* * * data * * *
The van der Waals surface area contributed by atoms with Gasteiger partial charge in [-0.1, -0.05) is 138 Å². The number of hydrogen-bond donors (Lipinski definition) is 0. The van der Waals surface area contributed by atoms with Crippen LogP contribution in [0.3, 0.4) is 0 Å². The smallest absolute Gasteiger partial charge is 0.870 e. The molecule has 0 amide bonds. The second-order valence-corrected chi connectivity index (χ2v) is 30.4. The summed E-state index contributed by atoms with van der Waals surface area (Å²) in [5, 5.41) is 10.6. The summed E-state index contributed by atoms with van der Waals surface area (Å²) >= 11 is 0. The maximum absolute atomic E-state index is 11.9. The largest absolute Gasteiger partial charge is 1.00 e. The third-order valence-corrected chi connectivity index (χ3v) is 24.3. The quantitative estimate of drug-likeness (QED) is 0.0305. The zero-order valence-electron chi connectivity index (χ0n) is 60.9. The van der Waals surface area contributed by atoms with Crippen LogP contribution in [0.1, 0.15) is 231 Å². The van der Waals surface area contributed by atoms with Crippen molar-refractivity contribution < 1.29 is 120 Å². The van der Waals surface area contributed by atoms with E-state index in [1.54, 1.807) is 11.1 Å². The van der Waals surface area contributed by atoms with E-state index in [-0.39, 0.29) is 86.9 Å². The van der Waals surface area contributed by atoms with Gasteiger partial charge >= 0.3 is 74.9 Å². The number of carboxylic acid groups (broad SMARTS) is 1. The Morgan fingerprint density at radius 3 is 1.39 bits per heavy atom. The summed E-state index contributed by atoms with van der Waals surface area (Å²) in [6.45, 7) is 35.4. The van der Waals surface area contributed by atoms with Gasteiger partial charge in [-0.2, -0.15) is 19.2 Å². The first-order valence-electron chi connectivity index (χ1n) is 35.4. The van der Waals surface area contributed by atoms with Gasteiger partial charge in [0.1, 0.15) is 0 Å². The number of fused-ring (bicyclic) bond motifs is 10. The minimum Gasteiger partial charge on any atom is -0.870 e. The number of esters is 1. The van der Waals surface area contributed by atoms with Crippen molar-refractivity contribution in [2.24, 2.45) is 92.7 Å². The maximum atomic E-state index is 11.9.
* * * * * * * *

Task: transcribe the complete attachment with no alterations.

The van der Waals surface area contributed by atoms with Gasteiger partial charge in [-0.1, -0.05) is 138 Å². The number of hydrogen-bond donors (Lipinski definition) is 0. The van der Waals surface area contributed by atoms with Crippen LogP contribution in [0.3, 0.4) is 0 Å². The smallest absolute Gasteiger partial charge is 0.870 e. The molecule has 0 amide bonds. The second-order valence-corrected chi connectivity index (χ2v) is 30.4. The summed E-state index contributed by atoms with van der Waals surface area (Å²) in [5, 5.41) is 10.6. The summed E-state index contributed by atoms with van der Waals surface area (Å²) >= 11 is 0. The maximum absolute atomic E-state index is 11.9. The largest absolute Gasteiger partial charge is 1.00 e. The third-order valence-corrected chi connectivity index (χ3v) is 24.3. The quantitative estimate of drug-likeness (QED) is 0.0305. The zero-order valence-electron chi connectivity index (χ0n) is 60.9. The van der Waals surface area contributed by atoms with Crippen LogP contribution in [0.1, 0.15) is 231 Å². The van der Waals surface area contributed by atoms with Crippen molar-refractivity contribution < 1.29 is 120 Å². The van der Waals surface area contributed by atoms with E-state index in [1.54, 1.807) is 11.1 Å². The van der Waals surface area contributed by atoms with E-state index in [-0.39, 0.29) is 86.9 Å². The van der Waals surface area contributed by atoms with Gasteiger partial charge >= 0.3 is 74.9 Å². The number of carboxylic acid groups (broad SMARTS) is 1. The Morgan fingerprint density at radius 3 is 1.39 bits per heavy atom. The summed E-state index contributed by atoms with van der Waals surface area (Å²) in [6.45, 7) is 35.4. The van der Waals surface area contributed by atoms with Gasteiger partial charge in [-0.2, -0.15) is 19.2 Å². The first-order valence-electron chi connectivity index (χ1n) is 35.4. The van der Waals surface area contributed by atoms with Gasteiger partial charge in [0.1, 0.15) is 0 Å². The number of fused-ring (bicyclic) bond motifs is 10. The minimum Gasteiger partial charge on any atom is -0.870 e. The number of esters is 1. The van der Waals surface area contributed by atoms with Crippen molar-refractivity contribution in [2.24, 2.45) is 92.7 Å². The maximum atomic E-state index is 11.9.